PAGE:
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There is still a chance to save Afghanistan

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Afghanistan updates

The writer is chair and chief executive of MOBY Group

When US and other international forces fly out of Hamid Karzai International Airport in Kabul, Afghanistan’s capital next week, they will leave behind a country beset by deepening humanitarian and economic crises. The currency has plummeted, and inflation is destroying savings. Development aid has all but stopped, while there are 550,000 displaced people across the country.

Many of Afghanistan’s best and brightest are being forced to leave in search of safety and opportunities abroad. Thousands more will cross borders on foot, trying their luck in the region and beyond. Most, however, will be compelled to remain. But there is much the international community can still do to support them, as well as putting enough pressure on the Taliban to prevent Afghanistan from becoming a pariah state.

Abandoning Afghanistan completely would be a terrible mistake. This is a catastrophe of choice, created by US president Joe Biden’s reckless decision to withdraw, and compounded by Afghan premier Ashraf Ghani’s decision to flee the country in haste. It will only worsen if no concerted effort is mounted to address its consequences.

In recent days, we have seen old political foes sitting across from each other in Kabul. This should have happened much earlier. It is crucial that these negotiations are not merely about power sharing, but that they have the interests of the Afghan people at their heart.

The Taliban have made some encouraging statements on human rights, freedom of movement for women and education for girls. These must now be translated into constitutional commitments that preserve the gains of the past two decades. The Taliban must decide whether they want to rule through fear and intimidation or give Afghans a stake in the future.

Afghanistan was already Asia’s poorest country on a per capita basis before the Taliban takeover. The billions poured into it over the past 20 years were principally used to fund the war effort. They did not help ordinary Afghans, many of whom have fallen further into poverty in recent years and are in urgent need of life-saving assistance.

The Taliban must realise that this situation is not sustainable. They will not be able to govern a country with starving people, a broken economy and no foreign investment. The international community needs to face up to the dangers of this as well. The UN Security Council must immediately appoint a special envoy to address the humanitarian crisis. Governments must marshal the necessary resources to support this effort. We have seen the tragic consequences of inaction at these times, in Yemen and elsewhere.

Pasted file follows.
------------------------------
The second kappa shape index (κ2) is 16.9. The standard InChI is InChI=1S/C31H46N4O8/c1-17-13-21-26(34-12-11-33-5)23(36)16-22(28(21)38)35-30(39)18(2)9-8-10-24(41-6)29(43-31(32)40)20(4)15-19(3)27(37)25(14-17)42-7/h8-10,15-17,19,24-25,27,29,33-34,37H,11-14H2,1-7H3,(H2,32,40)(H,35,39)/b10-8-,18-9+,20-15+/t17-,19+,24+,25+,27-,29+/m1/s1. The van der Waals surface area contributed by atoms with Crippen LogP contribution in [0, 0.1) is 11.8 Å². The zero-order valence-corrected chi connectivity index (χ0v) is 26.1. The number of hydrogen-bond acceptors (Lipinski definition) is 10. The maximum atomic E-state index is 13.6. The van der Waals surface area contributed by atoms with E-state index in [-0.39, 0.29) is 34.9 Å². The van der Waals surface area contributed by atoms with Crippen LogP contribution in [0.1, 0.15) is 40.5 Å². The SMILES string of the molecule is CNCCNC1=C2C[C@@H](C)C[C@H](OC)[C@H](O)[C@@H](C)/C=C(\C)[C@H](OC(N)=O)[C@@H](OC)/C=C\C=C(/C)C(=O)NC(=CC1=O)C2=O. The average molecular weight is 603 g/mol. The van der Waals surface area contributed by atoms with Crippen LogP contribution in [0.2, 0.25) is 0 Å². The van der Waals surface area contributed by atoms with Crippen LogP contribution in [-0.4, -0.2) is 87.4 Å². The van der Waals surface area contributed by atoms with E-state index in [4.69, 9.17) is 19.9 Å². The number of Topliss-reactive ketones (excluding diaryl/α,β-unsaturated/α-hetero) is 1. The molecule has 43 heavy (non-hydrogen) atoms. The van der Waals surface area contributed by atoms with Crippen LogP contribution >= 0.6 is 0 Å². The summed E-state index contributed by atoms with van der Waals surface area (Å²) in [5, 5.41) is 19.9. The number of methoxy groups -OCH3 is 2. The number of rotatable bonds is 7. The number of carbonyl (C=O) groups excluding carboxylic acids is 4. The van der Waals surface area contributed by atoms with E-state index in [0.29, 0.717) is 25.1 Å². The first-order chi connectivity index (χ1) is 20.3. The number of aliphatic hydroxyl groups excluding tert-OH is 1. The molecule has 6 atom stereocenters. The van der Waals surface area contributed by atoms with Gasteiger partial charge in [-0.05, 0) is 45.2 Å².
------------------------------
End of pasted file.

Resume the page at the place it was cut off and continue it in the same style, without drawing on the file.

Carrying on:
This is also an opportunity to engage the Taliban and the wider region. The Taliban are well aware that they have inherited a country devastated by four decades of war and cannot attract the resources needed to rebuild. They also know that Afghanistan is not the same as it was 20 years ago. They now have to deal with a growing youth population that has never known Taliban rule, empowered women, and a social fabric transformed by digital connectivity and access to the outside world.

The Taliban also seek international legitimacy to avoid Afghanistan becoming a landlocked North Korea. The international community, which has a vested interest in preventing a terrorist haven from destabilising a region with three nuclear powers, must leverage this need for recognition and persuade the Taliban to adopt a more accommodating stance.

Everyone with a stake in the stability of Afghanistan needs to come together and agree on a set of basic common interests. These include preserving the integrity of the country and avoiding further conflict and possible fragmentation. Afghanistan needs to be economically viable, acting as a trade route that links central Asia to the rest of the continent. The rights of the Afghan people must be protected and their basic needs met. Economic systems have to be supported in order to jump-start urban centres with much-needed investment.

No single country is capable of playing this role, but the efforts of all are required to lift Afghanistan out of its interlocking crises. The US and its allies no longer have the clout or the credibility to do this on their own, while countries in the region are driven by competing self-interests.

The only way forward is for the UN to intervene, address the humanitarian needs, unite the Afghan political class behind a new human rights-based agreement, and ensure that when the last military flight takes off from Kabul, the people who are left behind will not be forgotten.

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